Updated: March 13, 2021 06:08 PM
Created: March 13, 2021 03:25 PM
Exactly one year ago, Gov. Tim Walz declared a peacetime state of emergency as the pandemic response began in Minnesota. With that state of emergency, Walz was given executive powers.
A year later, the governor firmly stands by his decisions.
“Every governor used it. The United States -- President Trump, President Biden -- used it. We used it because it opened up a series of tools we can use,” said Walz on Friday.
More than 100 executive orders later – some included 20-04 that closed bars and restaurants; 20-05 that expedited unemployment benefits; 20-09 that delayed inpatient and outpatient elective surgery; 20-10 that combatted price gouging; 20-14 that put a suspension on evictions.
"What makes this peacetime emergency set of orders so interesting and so unusual is the fact that they've been repeating themselves month after month for the past year. And second, is that generally in the past, we don't see the wide political divergence or disagreement, regarding their use," said David Schultz, a political science professor at Hamline University. "While initially a year ago there was quite a bit of agreement between the Democrats, Republicans and Governor Walz, very quickly the scope of it moved in very different directions. and what we saw in a few months was the Republicans repeatedly trying to undo the governor's orders, and at the same time, the governor didn't seem to be willing to reach out to be republicans to work out the scope of his powers."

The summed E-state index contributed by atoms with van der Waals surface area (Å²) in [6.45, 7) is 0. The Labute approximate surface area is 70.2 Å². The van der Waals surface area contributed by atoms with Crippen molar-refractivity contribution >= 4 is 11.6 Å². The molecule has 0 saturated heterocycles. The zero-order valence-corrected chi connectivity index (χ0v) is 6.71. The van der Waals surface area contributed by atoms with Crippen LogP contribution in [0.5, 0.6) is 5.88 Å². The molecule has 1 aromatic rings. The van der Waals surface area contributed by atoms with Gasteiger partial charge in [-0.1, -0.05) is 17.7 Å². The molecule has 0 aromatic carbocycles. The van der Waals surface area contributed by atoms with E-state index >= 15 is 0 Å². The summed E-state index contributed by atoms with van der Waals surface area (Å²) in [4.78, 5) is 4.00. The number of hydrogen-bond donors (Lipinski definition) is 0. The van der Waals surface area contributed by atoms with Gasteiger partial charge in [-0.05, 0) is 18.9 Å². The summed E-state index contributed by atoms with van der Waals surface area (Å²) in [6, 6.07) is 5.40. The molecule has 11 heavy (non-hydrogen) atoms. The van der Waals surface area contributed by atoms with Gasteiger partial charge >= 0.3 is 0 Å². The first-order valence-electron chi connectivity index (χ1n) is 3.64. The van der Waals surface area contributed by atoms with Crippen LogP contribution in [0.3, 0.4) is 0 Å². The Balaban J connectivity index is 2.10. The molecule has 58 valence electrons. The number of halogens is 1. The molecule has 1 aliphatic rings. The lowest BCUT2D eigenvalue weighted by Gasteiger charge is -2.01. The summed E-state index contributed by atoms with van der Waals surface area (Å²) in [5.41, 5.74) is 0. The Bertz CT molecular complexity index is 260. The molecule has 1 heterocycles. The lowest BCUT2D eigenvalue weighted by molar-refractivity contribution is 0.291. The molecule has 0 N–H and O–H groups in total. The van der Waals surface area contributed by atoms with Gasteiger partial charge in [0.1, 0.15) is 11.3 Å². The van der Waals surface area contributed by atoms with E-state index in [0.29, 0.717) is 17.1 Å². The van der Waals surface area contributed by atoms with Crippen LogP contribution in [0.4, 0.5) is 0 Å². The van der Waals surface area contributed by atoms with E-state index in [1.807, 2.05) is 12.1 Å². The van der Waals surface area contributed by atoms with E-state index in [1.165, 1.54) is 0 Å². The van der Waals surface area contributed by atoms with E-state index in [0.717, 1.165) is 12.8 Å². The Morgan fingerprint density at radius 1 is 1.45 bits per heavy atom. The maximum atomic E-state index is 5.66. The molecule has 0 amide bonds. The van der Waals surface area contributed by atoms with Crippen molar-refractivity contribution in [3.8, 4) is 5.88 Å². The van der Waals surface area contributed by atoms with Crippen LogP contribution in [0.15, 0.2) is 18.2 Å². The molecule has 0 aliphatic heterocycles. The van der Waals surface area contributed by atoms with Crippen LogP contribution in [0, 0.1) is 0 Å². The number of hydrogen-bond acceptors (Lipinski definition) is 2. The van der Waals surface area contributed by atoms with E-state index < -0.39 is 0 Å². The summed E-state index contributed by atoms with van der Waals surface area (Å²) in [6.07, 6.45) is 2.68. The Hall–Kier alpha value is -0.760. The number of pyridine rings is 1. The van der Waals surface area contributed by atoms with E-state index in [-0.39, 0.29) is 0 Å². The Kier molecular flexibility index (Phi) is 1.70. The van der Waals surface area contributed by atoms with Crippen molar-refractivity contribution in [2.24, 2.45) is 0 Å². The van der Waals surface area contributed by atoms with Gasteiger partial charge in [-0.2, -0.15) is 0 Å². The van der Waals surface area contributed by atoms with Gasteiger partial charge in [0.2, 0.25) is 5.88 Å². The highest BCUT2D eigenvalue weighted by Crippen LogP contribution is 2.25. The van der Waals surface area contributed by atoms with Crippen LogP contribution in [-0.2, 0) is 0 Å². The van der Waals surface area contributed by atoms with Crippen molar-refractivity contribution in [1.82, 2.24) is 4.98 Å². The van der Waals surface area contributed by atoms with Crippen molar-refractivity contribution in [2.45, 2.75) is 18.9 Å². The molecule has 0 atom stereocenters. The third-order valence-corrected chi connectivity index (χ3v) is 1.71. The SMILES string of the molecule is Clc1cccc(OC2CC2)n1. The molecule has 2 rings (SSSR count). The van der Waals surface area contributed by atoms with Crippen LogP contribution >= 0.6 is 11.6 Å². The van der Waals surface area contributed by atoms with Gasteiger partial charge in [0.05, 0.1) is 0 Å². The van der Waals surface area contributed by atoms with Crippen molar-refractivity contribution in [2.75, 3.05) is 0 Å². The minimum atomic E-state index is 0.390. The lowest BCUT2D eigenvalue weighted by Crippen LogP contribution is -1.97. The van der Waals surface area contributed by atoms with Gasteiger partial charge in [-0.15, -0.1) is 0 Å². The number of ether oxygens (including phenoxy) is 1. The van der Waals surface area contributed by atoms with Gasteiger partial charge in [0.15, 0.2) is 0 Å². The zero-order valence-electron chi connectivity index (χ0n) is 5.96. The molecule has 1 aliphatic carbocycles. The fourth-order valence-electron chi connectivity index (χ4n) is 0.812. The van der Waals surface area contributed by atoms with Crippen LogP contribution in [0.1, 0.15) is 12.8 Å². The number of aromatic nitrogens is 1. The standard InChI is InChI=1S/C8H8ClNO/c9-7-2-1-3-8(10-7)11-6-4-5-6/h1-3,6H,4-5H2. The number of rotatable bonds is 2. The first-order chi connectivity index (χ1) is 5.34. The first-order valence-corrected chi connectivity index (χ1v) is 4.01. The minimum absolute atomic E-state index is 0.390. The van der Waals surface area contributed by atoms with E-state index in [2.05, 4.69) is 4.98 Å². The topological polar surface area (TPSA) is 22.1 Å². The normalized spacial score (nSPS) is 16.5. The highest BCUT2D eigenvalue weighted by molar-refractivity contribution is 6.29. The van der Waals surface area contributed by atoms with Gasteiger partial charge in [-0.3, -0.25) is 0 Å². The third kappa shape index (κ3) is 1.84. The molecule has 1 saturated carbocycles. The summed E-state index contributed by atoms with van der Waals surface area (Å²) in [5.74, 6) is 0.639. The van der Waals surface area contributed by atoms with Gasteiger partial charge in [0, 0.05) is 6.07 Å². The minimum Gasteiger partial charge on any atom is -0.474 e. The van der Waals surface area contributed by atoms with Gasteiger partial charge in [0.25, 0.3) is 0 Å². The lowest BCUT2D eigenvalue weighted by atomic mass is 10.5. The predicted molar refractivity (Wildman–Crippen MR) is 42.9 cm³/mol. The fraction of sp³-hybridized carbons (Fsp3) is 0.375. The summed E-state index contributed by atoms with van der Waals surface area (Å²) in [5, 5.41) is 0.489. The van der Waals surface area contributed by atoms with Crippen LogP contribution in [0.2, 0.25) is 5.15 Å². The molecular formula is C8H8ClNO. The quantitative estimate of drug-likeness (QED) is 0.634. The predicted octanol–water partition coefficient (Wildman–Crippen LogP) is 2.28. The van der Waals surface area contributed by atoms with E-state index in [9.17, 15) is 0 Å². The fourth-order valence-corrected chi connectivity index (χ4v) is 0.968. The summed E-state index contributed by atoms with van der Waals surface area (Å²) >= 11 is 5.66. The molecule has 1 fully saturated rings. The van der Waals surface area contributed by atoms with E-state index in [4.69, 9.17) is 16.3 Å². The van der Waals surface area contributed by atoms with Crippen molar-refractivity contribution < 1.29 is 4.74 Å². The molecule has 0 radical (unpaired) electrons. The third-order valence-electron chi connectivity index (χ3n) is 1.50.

Walz is very aware there's been much controversy about his unilateral action.
"They would like me to do what Governor Abbott did, and say, we've washed our hands with it, and it's done. Good luck. And it's not going to happen because it's not the best way to handle the pandemic. And when the dust settles on this thing, you're going to measure us against how many people, how many people got sick. how does our economy get sick," said Walz. "This long emergency is because COVID is still here. I would just say, this with great emotion and optimism, nobody wants to close this peacetime emergency more than me."
As for the future, Schultz says there may need to be a precedent set.
"Once we get beyond the pandemic here, there probably is a need to have a serious discussion regarding, are there fixes that we need to place in terms of the governor's pretty broad authority to act? Do we want to put some other checks in it? Do we want to define what it all includes? Again, I think the governor saying, I need to take all action that is reasonable to address the pandemic. But critics are saying, 'reasonable' is in the eye of the beholder, and we need some kind of parameters," said Schultz.
Walz has said he will extend his peacetime emergency powers for another 30-days starting next week.
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